How the Mets Could Have Been Fixed

David Wright
David Wright is the key to the Mets’ future, just not in the way you think. Photo credit: Jim McIsaac

With the 2014 First-Year Player Draft in the rear view mirror, teams will now attempt to sign as many draft picks as they can to inject some young talent into their system. While the MLB Draft might not have much fanfare as the NFL Draft, young players and strong farm systems have become invaluable to teams as they attempt to maintain relevancy over an extended period of time or rebuild an organization that has not seen winning days for a while. Not all young players pan out, in fact most of them do not. But fans of teams that have been struggling for years need something to look forward to and keep them trucking through the tough times. Enter the New York Mets.

The Mets last made the postseason in 2006, when Endy Chavez made the miraculous catch to save the game (at the time) for the Mets. That was that game’s highlight until Yadier Molina hit a go-ahead home run in the top of the ninth inning. Carlos Beltran would then go onto strike out looking at a nasty Adam Wainwright (then a rookie, and a reliever) curveball that haunts Mets fans to this day. In all fairness to Beltran, he had a fantastic career with the Mets, and it is not at all fair that this is what fans remember the most about his tenure with the club. Since that time, the Mets have been somewhat of a lost cause.

The good news is that there is a simple solution to the disaster that has become the New York Mets, who currently sit at 31-38, seven games below .500 in fourth place in the NL East. Or at least, there was a simple solution.

Rewind back to 2011. This was the year that the Mets had a golden opportunity in front of their eyes. Jose Reyes was having a tremendous season, and he became the first and only Met in franchise history to win a batting title. That might have sounded glamorous then, but let’s face reality; who really cares about that now?

Not only that, but the Mets were clearly not going to be contending for a postseason spot that year. They finished 77-85, which was 25 games out of first and 13 games out of a wild card spot. Which brings back the question that I have asked time and time again; why did the Mets not trade Jose Reyes rather than let him walk as a free agent?

Fast forward a season later. RA Dickey has a career year and won the Cy Young Award, going 20-6 with a 2.73 ERA, a league leading 233.2 innings as well as 230 strikeouts, which also led baseball. The Mets finished the season at 74-88, again not coming close to the postseason. The Mets made a brilliant decision over the off-season realizing that Dickey would never have that kind of season again and maximizing his trade value by acquiring right-handed pitcher Noah Syndergaard, catcher Travis d’Arnaud, outfielder Wuilmer Becerra and catcher John Buck from the Toronto Blue Jays in exchange for Dickey as well as catchers Josh Thole and Mike Nickeas. While d’Arnaud has struggled at the big-league level, he is still by far the most talented catcher the Mets have had in a long time. But the key piece to this trade is easily Syndergaard, who has a great chance to be a front-line starter for years to come. The Mets have since flipped John Buck (and Marlon Byrd, who was bought in on a minor league deal) and got back two useful pieces in right-handed pitcher Vic Black and second basemen Dilson Herrera in return from the Pirates. It is easy to say the Mets cashed in big time on this deal.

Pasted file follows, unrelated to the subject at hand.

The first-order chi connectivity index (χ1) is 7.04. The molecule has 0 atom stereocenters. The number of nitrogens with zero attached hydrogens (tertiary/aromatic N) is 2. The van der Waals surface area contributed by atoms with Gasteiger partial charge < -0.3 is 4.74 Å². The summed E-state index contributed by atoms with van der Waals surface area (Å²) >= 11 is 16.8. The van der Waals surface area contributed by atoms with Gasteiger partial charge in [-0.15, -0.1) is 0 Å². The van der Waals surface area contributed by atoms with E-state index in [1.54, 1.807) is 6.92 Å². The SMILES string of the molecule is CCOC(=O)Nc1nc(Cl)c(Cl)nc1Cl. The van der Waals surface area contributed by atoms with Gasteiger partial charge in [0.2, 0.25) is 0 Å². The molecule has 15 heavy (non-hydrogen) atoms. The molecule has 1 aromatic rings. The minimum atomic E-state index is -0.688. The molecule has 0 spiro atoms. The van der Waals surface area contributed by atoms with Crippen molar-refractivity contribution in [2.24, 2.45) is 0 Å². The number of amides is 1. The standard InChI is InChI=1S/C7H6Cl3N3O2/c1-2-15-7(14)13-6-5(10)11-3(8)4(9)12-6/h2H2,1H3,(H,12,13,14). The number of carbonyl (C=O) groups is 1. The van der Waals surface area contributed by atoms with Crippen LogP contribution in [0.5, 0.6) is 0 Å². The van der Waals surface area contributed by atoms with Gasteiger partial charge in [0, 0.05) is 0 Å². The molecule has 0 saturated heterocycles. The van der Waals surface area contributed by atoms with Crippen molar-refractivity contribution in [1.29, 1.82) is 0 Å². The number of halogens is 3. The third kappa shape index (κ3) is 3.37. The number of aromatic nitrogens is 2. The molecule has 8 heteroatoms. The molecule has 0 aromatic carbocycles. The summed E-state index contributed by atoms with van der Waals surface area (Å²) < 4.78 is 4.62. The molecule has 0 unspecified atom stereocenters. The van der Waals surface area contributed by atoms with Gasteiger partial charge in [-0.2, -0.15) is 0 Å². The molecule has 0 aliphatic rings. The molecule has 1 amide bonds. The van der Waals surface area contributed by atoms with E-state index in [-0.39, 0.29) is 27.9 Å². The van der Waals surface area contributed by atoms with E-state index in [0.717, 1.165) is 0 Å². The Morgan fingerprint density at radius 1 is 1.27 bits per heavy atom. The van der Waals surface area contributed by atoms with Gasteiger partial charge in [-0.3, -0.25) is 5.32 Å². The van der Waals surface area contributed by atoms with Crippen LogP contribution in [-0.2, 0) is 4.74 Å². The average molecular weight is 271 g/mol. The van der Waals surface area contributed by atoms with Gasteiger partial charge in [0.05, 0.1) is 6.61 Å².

However, while this was a good thing the Mets did during that 2012 off-season, they made one big mistake. They re-signed David Wright instead of trading their face of the franchise.

I know, trading the face of the franchise is never an easy thing to do. But Wright was a free agent after the 2013 season before he agreed to an eight-year, $138 million extension to remain in Queens for the rest of his career. But when you look at this Mets team right now, it’s David Wright and everyone else. There is no talent on this roster, and it amazes me that their top offensive prospect, Wilmer Flores, cannot find a spot on a team with so many holes because he is limited to third base. If the Mets traded Wright and traded Reyes and got back a group of young players with considerable upside back during that 2011 season, (Wright would have had a higher trade value if they traded him them with two years before free agency,) then right now, in 2014, this Mets team could look a whole lot more promising then it does right now.

Yes of course not every prospect pans out as people think. But say the Mets got back four young players for both Reyes and Wright in separate trades. Figure the Mets got back two outfielders, a shortstop, a second basemen, a first basemen, and three pitchers. Remember these deals went down during 2011, so a lot of them will have likely played in the majors by now. Even if they have not proven much to this point, a roster full of young, promising players, perhaps with some more speed and athleticism, would be a lot more exciting than a roster with Chris Young, Bartolo Colon, Ruben Tejada, Lucas Duda, Anthony Recker/Taylor Teagarden, and Bobby Abreu. Also if the Mets did this back in 2011, they would likely not have had to have signed Young, Colon and even Curtis Granderson who is, as expected, struggling in his first year away from Yankee Stadium. The team would look completely different than it does right now, and there’s a good chance that it would be a lot more exciting team to watch, too.

The Mets had a chance to fix what has become a disaster of a situation in Queens. The team had three golden trade chips in their hands three years ago to try to turn this franchise around. Instead they traded one, let one walk and signed another to an extension, and an end to years of mediocrity does not seem to be coming anytime soon.

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